Johann Paul Friedrich Richter, popularly known as Jean Paul, a German author, born at Wunsiedel, near Baireuth, March 21, 1763, died in Baireuth, Nov. 14, 1825. He studied in the gymnasium at Hof and in the university of Leipsic, and published his first work in 1783-4. Poverty drove him from Leipsic, and during ten years he taught in private families. Subsequently he resided at Hof until his mother's death in 1797, when he returned to Leipsic, and in 1798 joined Herder at Weimar. In 1801 he married Karoline Mayer in Berlin, and removed to Meiningen, and next to Coburg, and in 1804 to Baireuth, where he spent the rest of his life in the enjoyment of a pension of 1,000 florins. The death in 1820 of his only son gave a blow to his health from which he never recovered. His writings abound in a bewildering variety of playful, witty, pathetic, childlike, and sublime thoughts, and are pervaded by a high moral tone; but his style is so incongruous and intricate that Reinhold published in 1810 a special work to unravel his meaning.
His principal works are: Die unsichtbare Loge, a novel (2 vols., Berlin, 1793); Hesperus (4 vols., 1794; translated into English by Charles T. Brooks, Boston, 1865); Blumen-, Frucht- und Dornen-stücke (4 vols., 1796-'7; translated into English by E. H. Noel, with a memoir of the author by Carlyle, 2 vols., Boston, 1863); Das Kampaner-thal (Erfurt, 1797; English translation, "The Campanėr Thal and other Writings," Boston, 1863); Titan (Berlin, 1800-1803; translated by 0. T. Brooks, 2 vols. 12mo, Boston, 1862); Flegeljahre (4 vols., Tubingen, 1804-'5); Vor-schule der Aesthetik (3 vols., Hamburg, 1804); and Levana, oder Erziehungslehre (Brunswick, 1807; 4th ed., enlarged from his posthumous papers, Stuttgart, 1861; English translation, Boston, 1863). The last two express his views on philosophy, in which he sympathized with Herder and Jacobi, and opposed Fichte. His complete works comprise 65 vols. (Berlin, 1826-'38). E. Förster and Christian Otto published Wahrheit aus Jean Paul's Leben, partly founded upon his autobiography (8 vols., Bres-lau, 1826-'33), and Förster was the sole author of Denkwürdigkeiten aus Jean Paul's Leben (7 vols., Munich, 1863). Among the published correspondence of Jean Paul are his Briefe an eine Jugendfreundinn (Brandenburg, 1858). Carlyle was the first in 1827 to familiarize the English with Jean Paul's genius.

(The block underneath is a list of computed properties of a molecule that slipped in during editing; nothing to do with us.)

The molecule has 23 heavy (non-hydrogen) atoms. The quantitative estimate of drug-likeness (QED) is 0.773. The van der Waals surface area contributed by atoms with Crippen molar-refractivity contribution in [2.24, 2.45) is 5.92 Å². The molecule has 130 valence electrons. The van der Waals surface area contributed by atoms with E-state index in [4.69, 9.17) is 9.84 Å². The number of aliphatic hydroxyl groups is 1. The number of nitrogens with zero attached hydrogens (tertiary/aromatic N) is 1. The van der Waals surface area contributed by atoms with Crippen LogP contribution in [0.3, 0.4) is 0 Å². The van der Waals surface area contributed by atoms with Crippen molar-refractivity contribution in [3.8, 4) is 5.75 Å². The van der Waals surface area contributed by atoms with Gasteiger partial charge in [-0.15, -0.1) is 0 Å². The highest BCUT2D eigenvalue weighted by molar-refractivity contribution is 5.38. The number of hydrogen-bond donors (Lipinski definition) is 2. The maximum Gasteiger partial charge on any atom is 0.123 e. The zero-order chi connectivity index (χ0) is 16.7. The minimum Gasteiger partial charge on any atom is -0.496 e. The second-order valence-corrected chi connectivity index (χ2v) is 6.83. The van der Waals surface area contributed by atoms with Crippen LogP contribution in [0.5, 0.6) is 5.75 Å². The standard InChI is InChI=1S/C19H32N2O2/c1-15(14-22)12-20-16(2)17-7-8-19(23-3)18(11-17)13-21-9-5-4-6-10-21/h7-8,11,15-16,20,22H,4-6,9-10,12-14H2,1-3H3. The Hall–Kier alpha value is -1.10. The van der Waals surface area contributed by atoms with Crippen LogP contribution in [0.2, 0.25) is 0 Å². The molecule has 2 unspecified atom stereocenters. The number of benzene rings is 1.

In the United States appeared a biographical sketch after the German, and extracts from Flegeljahre, translated by Eliza Buckminster Lee (Boston, 1842; new ed., 1864).